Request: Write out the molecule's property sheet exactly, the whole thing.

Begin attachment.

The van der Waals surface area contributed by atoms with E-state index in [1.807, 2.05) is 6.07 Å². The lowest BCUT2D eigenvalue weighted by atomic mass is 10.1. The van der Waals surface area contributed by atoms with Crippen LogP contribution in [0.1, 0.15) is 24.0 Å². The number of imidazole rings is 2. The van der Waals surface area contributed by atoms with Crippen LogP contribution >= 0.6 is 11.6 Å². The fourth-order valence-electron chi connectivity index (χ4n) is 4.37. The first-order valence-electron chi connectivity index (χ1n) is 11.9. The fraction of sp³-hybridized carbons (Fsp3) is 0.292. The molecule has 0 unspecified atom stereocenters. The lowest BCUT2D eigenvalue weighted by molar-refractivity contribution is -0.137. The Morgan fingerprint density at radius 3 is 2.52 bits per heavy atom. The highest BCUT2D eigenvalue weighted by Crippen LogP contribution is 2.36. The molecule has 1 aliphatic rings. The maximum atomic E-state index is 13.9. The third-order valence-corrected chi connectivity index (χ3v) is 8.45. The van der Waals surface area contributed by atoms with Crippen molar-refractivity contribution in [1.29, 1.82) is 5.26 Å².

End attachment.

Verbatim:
The van der Waals surface area contributed by atoms with E-state index in [1.807, 2.05) is 6.07 Å². The lowest BCUT2D eigenvalue weighted by atomic mass is 10.1. The van der Waals surface area contributed by atoms with Crippen LogP contribution in [0.1, 0.15) is 24.0 Å². The number of imidazole rings is 2. The van der Waals surface area contributed by atoms with Crippen LogP contribution >= 0.6 is 11.6 Å². The fourth-order valence-electron chi connectivity index (χ4n) is 4.37. The first-order valence-electron chi connectivity index (χ1n) is 11.9. The fraction of sp³-hybridized carbons (Fsp3) is 0.292. The molecule has 0 unspecified atom stereocenters. The lowest BCUT2D eigenvalue weighted by molar-refractivity contribution is -0.137. The Morgan fingerprint density at radius 3 is 2.52 bits per heavy atom. The highest BCUT2D eigenvalue weighted by Crippen LogP contribution is 2.36. The molecule has 1 aliphatic rings. The maximum atomic E-state index is 13.9. The third-order valence-corrected chi connectivity index (χ3v) is 8.45. The van der Waals surface area contributed by atoms with Crippen molar-refractivity contribution in [1.29, 1.82) is 5.26 Å².